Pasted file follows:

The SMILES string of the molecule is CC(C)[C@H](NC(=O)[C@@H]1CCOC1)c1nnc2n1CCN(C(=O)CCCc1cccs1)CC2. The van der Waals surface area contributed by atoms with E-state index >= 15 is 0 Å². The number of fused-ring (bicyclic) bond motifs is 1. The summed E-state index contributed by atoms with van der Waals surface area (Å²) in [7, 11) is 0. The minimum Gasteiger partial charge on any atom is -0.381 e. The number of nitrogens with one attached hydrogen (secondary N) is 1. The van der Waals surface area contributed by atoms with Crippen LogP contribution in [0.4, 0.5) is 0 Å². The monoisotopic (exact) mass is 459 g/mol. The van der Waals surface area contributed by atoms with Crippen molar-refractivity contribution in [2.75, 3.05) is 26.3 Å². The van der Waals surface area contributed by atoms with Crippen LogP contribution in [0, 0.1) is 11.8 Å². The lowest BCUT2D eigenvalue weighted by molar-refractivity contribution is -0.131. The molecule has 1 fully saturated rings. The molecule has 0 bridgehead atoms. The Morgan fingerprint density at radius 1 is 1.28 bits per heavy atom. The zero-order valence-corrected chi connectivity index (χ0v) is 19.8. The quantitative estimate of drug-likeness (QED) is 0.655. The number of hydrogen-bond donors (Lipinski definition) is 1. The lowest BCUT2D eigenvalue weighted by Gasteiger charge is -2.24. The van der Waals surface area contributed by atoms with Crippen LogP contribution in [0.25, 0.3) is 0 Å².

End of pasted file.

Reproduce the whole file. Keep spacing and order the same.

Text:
The SMILES string of the molecule is CC(C)[C@H](NC(=O)[C@@H]1CCOC1)c1nnc2n1CCN(C(=O)CCCc1cccs1)CC2. The van der Waals surface area contributed by atoms with E-state index >= 15 is 0 Å². The number of fused-ring (bicyclic) bond motifs is 1. The summed E-state index contributed by atoms with van der Waals surface area (Å²) in [7, 11) is 0. The minimum Gasteiger partial charge on any atom is -0.381 e. The number of nitrogens with one attached hydrogen (secondary N) is 1. The van der Waals surface area contributed by atoms with Crippen LogP contribution in [0.4, 0.5) is 0 Å². The monoisotopic (exact) mass is 459 g/mol. The van der Waals surface area contributed by atoms with Crippen molar-refractivity contribution in [2.75, 3.05) is 26.3 Å². The van der Waals surface area contributed by atoms with Crippen LogP contribution in [0, 0.1) is 11.8 Å². The lowest BCUT2D eigenvalue weighted by molar-refractivity contribution is -0.131. The molecule has 1 fully saturated rings. The molecule has 0 bridgehead atoms. The Morgan fingerprint density at radius 1 is 1.28 bits per heavy atom. The zero-order valence-corrected chi connectivity index (χ0v) is 19.8. The quantitative estimate of drug-likeness (QED) is 0.655. The number of hydrogen-bond donors (Lipinski definition) is 1. The lowest BCUT2D eigenvalue weighted by Gasteiger charge is -2.24. The van der Waals surface area contributed by atoms with Crippen LogP contribution in [0.25, 0.3) is 0 Å².